AngelRho wrote:
abacacus wrote:
And this is why theistic arguments fail to convince people.


You are making assumptions, many of them illogical, and attempting to have them passed off as canon, irrefutable reality.

Can you find a biblical quote stating that through the human sacrifice of Jesus (Yahweh loves human sacrifice after all!) accomplished everything your pet psychopath wanted to do? As well as a quote stating that such barbaric laws didn't apply to anyone else, both then and now?

OK, but that's only your opinion. The bit about "barbaric laws" is as well. OT laws were much more fair and certainly less barbaric than the Israelites' neighbors. Even if they really were barbaric, which I doubt, that doesn't take into account the historical time period in which they were written. I fail to see the logic of blaming a culture for living in a certain time period.


"Just my opinion"?

No. No it is not just my opinion.

Stoning people to death is barbaric. Human sacrifice is barbaric. Burning people alive is barbaric. Destroying entire towns because a few people in it don't agree with you is barbaric. Slaughtering prisoners of war after the war is over is barbaric.

All of these are supported by Yahweh. If Yahweh exists, he is psychopathic and narcissistic in the extreme.

I'm waiting on those bible quotes explicitly telling Christians to ignore Old Testament laws... either provide evidence or admit to being wrong. There is no middle ground. You are either correct or incorrect and from what I can see you are incorrect.


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08 Feb 2012, 3:49 pm

CrazyCatLord wrote:
TM wrote:
CrazyCatLord wrote:
I agree with that, and yet I'll happily accept when people tell me that they only follow Jesus' teachings and not the Mosaic law. That means they won't go around and judge their fellow citizens.

Instead, they will support charity, oppose war-mongering and hate speech, and try their best to love their neighbors and even their enemies. They would never pull out Leviticus and start bashing gays. Or would they?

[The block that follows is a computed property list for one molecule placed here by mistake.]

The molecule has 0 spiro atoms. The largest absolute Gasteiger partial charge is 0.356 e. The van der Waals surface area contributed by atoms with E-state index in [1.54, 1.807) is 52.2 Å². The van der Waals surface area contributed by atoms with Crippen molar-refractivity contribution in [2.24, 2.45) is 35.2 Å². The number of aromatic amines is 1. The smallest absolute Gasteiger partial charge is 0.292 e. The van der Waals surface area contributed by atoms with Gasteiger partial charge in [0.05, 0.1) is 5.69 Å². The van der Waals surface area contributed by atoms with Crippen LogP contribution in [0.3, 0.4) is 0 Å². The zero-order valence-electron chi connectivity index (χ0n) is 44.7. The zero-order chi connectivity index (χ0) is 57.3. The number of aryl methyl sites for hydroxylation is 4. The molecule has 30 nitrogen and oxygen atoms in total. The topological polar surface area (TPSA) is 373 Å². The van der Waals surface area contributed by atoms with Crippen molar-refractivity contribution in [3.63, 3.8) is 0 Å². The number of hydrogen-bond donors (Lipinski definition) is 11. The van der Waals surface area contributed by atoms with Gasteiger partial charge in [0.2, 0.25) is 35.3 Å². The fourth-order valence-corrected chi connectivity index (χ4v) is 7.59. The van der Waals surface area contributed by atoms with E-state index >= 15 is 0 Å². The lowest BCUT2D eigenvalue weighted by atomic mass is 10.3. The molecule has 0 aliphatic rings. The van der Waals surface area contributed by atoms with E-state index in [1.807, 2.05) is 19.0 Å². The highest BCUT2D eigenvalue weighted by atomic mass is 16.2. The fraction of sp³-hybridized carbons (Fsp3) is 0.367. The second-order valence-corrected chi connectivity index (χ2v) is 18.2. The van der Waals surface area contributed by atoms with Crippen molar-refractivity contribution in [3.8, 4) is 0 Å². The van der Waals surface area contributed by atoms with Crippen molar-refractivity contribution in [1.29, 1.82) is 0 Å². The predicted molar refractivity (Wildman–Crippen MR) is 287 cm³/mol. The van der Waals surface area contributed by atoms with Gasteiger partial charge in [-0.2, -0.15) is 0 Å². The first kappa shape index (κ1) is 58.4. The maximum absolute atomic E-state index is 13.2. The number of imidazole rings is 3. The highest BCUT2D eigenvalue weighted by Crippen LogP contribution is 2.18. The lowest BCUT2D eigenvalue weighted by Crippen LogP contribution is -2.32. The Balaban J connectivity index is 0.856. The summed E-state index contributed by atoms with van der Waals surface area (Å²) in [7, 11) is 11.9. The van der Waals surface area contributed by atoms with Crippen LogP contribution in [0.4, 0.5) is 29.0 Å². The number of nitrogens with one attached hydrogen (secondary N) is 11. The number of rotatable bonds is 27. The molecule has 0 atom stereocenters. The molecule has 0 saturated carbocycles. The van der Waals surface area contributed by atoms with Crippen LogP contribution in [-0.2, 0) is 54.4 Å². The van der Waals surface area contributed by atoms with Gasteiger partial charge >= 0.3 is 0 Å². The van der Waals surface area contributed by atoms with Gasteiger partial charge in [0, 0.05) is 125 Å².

They only hold that position in a discussion or debate, once they are done debating Mosaic law is back in business and Christians are all to happy to take care of it.


You called it :D


I have an evangelical relative, it's not the first time I've seen this line of argumentation. It's kind of how the EDL (English Defence League) is not really racist, they just hate people who aren't white because they aren't white.

I think the reason for this is that those of us who hold and defend the "anti-Christianity" position often focus on the Old Testament in our arguments. Holding a "Pauline-position" neutralizes many of our examples and possibly our arguments. The manner in which one refutes the Pauline-position is not as well known amongst debaters, nor is the immorality of Jesus Christ. Jesus was after all the first to threaten with eternal torture in hell, he preached a moral code where threats are fine to keep people in line, that stealing someone's donkey is fine as long as your reason is "the lord needs it", "If anyone comes to me and does not hate his father and mother, his wife and children, his brothers and sisters--yes, even his own life--he cannot be my disciple. And anyone who does not carry his cross and follow me cannot be my disciple." (Luke 14 25-27).

Anyway before going off on more of a rant, I would like to say thanks for your before this one, I found this part especially entertaining "According to Genesis 2, the natural state in the garden of Eden was to be naked and not feel any shame. This means that your clothes and your feelings of shame when you're not wearing them are just as unnatural as homosexuality. Talking snakes, on the other hand, are completely natural according to your argument. I don't know about you, but I haven't met any talking snakes lately."



CrazyCatLord
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08 Feb 2012, 3:49 pm

AngelRho wrote:
@CrazyCatLord: I'm not going to pursue the issue of homosexuality in this thread as it seems to me an attempt to change the subject and bait me into saying something the mods might find ban-worthy. Attack my beliefs and opinions, fine. I find it highly disturbing that puddingmouse would even bring up the idea of banning someone for merely expressing thoughts that happen to be unpopular with several people on this site. That makes it PERSONAL, and I'm appalled that a mod on WP would behave that way. I've NEVER had any reason to post anything negative about a mod. I was under the impression that we could openly discuss religion and personal beliefs or ideas here. Apparently expressing that particular view is tantamount to yelling "Fire!" in a crowded theater. If you wish to continue mistakenly believing that homosexuality and Biblical Christianity are somehow compatible, then that is your choice. For the sake of civility, I'm choosing not to discuss it.

I'll be happy to look at evidence as to why I should give up my faith in favor of no faith or another faith as per comments you and abacacus have made.


In my opinion, it is very relevant to this topic. But I understand that you don't want to debate this issue if you have already been warned by a moderator. I can see why that happened, but I wasn't aware of it and I didn't report you. Anyway, I understand that it's better to drop this point, and I won't bring it up again unless you do.